SeminarsHealth, Medicine and Human Values seminars are interdisciplinary courses that provide opportunities for
- Experiential and problem-based learning
- Applied writing and speaking
- Small-group problem solving
The seminars involve collaborative teaching with faculty from the School of Medicine and the College of Arts and Sciences. The seminar titles are as follows:
- HMHV 101: Contours of Health in New Mexico
- HMHV 201: Literature, Fine Arts, and Medicine
- HMHV 301: Health Economics, Politics, and Policy
- HMHV 310: Health and Cultural Diversity
- HMHV 401: Ethics, Medicine, and Health
HMHV Seminars (15 hours)
HMHV 101. Contours of Health in New Mexico.
Seminar exploring ethnic, economic, demographic, and geographic variables impacting public health in New Mexico and the Southwest. Topics include access to health care; local alternatives to medical treatment; cultural definitions of health, illness, and death.
HMHV 201. Literature, Fine Arts, & Medicine.
Seminar exploring links among health, illness, literature and the arts, encompassing a diverse range of forms and genres. Topics include representations of health, illness, and medicine; arts as therapy; medical history in literature and art.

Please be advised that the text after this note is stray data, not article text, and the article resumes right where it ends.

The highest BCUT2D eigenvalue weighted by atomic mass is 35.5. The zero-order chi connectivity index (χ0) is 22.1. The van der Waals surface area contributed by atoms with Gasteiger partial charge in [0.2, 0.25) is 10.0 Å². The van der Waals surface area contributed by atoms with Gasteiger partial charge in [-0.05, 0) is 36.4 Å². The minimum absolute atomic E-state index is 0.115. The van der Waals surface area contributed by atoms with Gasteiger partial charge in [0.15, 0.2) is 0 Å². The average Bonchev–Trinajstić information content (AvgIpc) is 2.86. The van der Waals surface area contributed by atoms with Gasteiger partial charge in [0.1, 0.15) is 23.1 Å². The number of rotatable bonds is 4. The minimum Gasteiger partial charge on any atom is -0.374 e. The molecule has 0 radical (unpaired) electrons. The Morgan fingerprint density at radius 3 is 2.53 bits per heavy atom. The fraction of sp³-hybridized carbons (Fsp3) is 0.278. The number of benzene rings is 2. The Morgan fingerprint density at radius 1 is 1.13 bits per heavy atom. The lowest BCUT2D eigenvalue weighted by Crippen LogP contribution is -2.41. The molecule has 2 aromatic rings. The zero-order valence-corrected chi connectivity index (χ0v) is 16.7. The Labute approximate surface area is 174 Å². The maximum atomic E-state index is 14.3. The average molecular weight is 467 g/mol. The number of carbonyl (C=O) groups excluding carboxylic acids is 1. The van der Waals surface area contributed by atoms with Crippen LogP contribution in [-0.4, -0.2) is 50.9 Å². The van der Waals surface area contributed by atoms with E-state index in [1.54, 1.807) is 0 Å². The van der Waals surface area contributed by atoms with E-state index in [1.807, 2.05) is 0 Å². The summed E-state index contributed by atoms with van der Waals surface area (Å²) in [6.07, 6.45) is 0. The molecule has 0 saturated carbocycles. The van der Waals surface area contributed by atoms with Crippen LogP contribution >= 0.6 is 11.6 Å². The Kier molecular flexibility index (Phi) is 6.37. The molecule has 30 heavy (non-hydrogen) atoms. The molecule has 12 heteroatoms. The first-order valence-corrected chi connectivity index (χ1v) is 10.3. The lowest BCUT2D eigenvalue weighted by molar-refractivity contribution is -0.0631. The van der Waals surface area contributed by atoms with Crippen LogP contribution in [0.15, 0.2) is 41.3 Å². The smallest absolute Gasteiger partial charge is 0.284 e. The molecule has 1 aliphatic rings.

HMHV 301. Health Economics, Politics, and Policy.
Seminar exploring political and economic forces that impact health care policies and practices. Topics include political and economic forces impacting health care; health care reform; the institutional and political organization of medicine.
HMHV 310. Health and Cultural Diversity.
Seminar exploring cultural variables that affect the experience and practice of health and health care: how culture, ethnicity, race, and gender inform ideas of health and illness, death and dying, and the patient-physician relationship.
HMHV 401. Ethics, Medicine, and Health.
Seminar exploring ethical and legal considerations that influence medical practices and decision-making. Topics include contemporary ethical and moral issues in medicine; and a comparative and critical analysis of relationship between professional ethics and personal beliefs.